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1 out of 6 people found the following review useful:
Not the second coming, but still a great movie, 22 February 2009

Everyone has been acting like this is the greatest movie ever made or something. I thought it was good- I had a great time watching it, and appreciated the whole attempt to be deeper than a comic book film thing. I didn't think it was the second coming of Christ or anything though. I'm sure I am in the minority, and people will react like they do when you say that you thought Apocalypse Now was overrated and bloated, or that Quinten Tarantino sucks, for the most part.

Anyway, I'd say this is the best Batman movie yet. Christian Bale still has that horrible voice when he's Batman, and still does the whole Patrick Bateman/American Psycho thing when he's Bruce Wayne.

Heath Ledger's Joker sounds like Andy Dick or something. And here was my biggest problem. This was a good performance, but it was NOT a groundbreaking performance by any means. I think when posthumous actors have roles like this, people tend to over-blow it- kind of like they did with Brandon Lee in the Crow (another good performance, but not a performance for the ages, by any means).

I can appreciate the whole Zen/Anarchy/pseudo Fight Club philosophy stuff Ledger was going for, but he's no Frank Langella as Skeletor. I mean, it's definitely better than the whole Jack Nicholson paradigm, but he still just came off like a wannabe Tyler Durden/Bodhi from Point Break with schizophrenia. The real star of this movie is Aaron Eckhart, who is great as Harvey Dent/Two Face.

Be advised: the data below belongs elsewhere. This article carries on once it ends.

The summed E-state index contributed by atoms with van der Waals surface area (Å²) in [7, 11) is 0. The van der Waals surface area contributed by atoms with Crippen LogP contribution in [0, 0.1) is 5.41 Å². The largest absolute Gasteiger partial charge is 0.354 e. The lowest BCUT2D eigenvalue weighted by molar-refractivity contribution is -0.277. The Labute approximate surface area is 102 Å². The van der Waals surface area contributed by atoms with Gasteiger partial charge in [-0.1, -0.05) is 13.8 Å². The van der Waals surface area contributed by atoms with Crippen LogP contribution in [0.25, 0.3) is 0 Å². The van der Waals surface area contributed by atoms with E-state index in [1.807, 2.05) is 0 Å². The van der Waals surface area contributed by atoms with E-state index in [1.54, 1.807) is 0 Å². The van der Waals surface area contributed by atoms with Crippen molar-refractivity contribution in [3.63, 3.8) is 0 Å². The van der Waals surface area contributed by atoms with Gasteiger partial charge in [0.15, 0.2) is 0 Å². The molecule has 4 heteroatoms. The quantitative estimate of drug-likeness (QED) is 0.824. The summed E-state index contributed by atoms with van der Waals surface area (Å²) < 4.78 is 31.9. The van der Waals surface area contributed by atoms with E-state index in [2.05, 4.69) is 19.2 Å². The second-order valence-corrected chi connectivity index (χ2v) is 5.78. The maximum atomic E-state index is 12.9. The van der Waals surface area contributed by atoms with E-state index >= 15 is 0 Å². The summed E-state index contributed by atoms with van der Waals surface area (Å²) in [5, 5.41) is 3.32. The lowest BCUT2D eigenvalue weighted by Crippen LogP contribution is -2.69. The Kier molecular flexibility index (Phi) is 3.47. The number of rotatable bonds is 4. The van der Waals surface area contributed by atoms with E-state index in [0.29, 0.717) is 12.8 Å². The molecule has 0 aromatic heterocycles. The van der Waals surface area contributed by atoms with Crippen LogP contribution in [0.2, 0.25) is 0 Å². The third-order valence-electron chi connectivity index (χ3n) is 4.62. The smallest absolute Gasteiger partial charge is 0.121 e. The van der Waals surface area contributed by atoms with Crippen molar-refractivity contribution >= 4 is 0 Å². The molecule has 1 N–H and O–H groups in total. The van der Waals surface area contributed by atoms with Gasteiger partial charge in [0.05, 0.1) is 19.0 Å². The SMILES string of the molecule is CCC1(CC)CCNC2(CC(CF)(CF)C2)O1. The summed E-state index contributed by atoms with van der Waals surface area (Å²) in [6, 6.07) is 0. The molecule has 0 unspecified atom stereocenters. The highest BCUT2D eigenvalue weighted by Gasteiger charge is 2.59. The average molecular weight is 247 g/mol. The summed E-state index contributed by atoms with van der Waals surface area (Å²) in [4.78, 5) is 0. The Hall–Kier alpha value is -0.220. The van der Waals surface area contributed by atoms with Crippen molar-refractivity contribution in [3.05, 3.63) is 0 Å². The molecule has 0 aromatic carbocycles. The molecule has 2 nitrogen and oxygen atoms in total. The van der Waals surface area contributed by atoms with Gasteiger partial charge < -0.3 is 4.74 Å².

The cinematography and plot twists were really something to behold, and I applaud the filmmakers for continuing the standards set in 'Batman Begins' and not turning the Dark Knight into another mindless, popcorn munching summer blockbuster. The only really negative thing I can say about this film is that, for a film that takes itself so seriously, and clearly expects to be measured against truly great cinema, it just falls a little short. Not the second coming, but still a fun, "thought- provoking" (AHEM) movie. Score another one for Christopher Nolan and Goyer.

Watch out Matrix and Rambo! Here's Nicolai!, 22 February 2009

Red Scorpion' is one of the weakest efforts from Dolph Lundgren in the first phase of his career (roughly defined as from 'Rocky IV' to 'Joshua Tree'). I personally felt the story behind the making of this film was more interesting than the plot itself; however, 'Red Scorpion' can be viewed without all the political implications and messages the producer and the South African regime that funded it intended in the form of a brainless action film.

I can say that the primary enjoyment only comes from seeing Dolph kick some ass, and all the explosions and mayhem that comes with it. The director, Joseph Zito (who also helmed the equally over-the-top Chuck Norris vehicle Invasion U.S.A.) doesn't disappoint, and he keeps Dolph blowin' shiznit up real good the entire film.

M. Emmet Walsh was just really annoying as the ultra liberal reporter stereotype, and the only other costars who are tolerable in this are Brion James and the bushman who takes Dolph under his wing. The film drags a lot, and the most annoying aspect of the film, in my opinion, was the overuse of Little Richard's music. I swear, every time there was an action set piece, they would play that crap, and it didn't really fit at all. I demand a re-score.

I have to say that this is good Dolph, but in comparison with something of the caliber of 'I Come in Peace,' 'the Punisher' or Showdown in Little Tokyo- dare I say it, even Masters of the Universe?-, it falls far short in the first phase of the Dolph cannon. Yeah, he still delivers here- he's a big, towering dude beating up bad guys, shooting big guns at commies, drunkenly singing the Soviet national anthem and beating up little pansies in a bar, showing off his muscles, hunting warthogs, and blowing a whole crap load up. What more do you really need if it's Dolph?